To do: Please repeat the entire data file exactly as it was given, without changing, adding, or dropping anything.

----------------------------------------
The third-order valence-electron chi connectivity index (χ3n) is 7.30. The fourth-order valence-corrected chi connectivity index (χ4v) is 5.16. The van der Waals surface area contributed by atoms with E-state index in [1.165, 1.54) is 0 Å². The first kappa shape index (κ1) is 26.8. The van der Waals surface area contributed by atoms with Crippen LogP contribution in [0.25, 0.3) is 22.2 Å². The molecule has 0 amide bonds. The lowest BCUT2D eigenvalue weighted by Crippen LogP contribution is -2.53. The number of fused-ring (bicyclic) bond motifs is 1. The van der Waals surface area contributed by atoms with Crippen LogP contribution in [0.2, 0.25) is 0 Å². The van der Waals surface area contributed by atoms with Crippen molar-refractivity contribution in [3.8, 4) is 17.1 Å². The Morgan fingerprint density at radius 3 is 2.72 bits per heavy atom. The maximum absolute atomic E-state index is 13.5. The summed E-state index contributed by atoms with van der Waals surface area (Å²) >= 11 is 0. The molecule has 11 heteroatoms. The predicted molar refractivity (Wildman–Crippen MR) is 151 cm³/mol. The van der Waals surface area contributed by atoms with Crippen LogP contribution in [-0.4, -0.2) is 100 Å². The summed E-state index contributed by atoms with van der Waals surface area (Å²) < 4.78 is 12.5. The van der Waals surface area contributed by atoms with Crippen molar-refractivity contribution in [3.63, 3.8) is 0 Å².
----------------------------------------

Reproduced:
The third-order valence-electron chi connectivity index (χ3n) is 7.30. The fourth-order valence-corrected chi connectivity index (χ4v) is 5.16. The van der Waals surface area contributed by atoms with E-state index in [1.165, 1.54) is 0 Å². The first kappa shape index (κ1) is 26.8. The van der Waals surface area contributed by atoms with Crippen LogP contribution in [0.25, 0.3) is 22.2 Å². The molecule has 0 amide bonds. The lowest BCUT2D eigenvalue weighted by Crippen LogP contribution is -2.53. The number of fused-ring (bicyclic) bond motifs is 1. The van der Waals surface area contributed by atoms with Crippen LogP contribution in [0.2, 0.25) is 0 Å². The van der Waals surface area contributed by atoms with Crippen molar-refractivity contribution in [3.8, 4) is 17.1 Å². The Morgan fingerprint density at radius 3 is 2.72 bits per heavy atom. The maximum absolute atomic E-state index is 13.5. The summed E-state index contributed by atoms with van der Waals surface area (Å²) >= 11 is 0. The molecule has 11 heteroatoms. The predicted molar refractivity (Wildman–Crippen MR) is 151 cm³/mol. The van der Waals surface area contributed by atoms with Crippen LogP contribution in [-0.4, -0.2) is 100 Å². The summed E-state index contributed by atoms with van der Waals surface area (Å²) < 4.78 is 12.5. The van der Waals surface area contributed by atoms with Crippen molar-refractivity contribution in [3.63, 3.8) is 0 Å².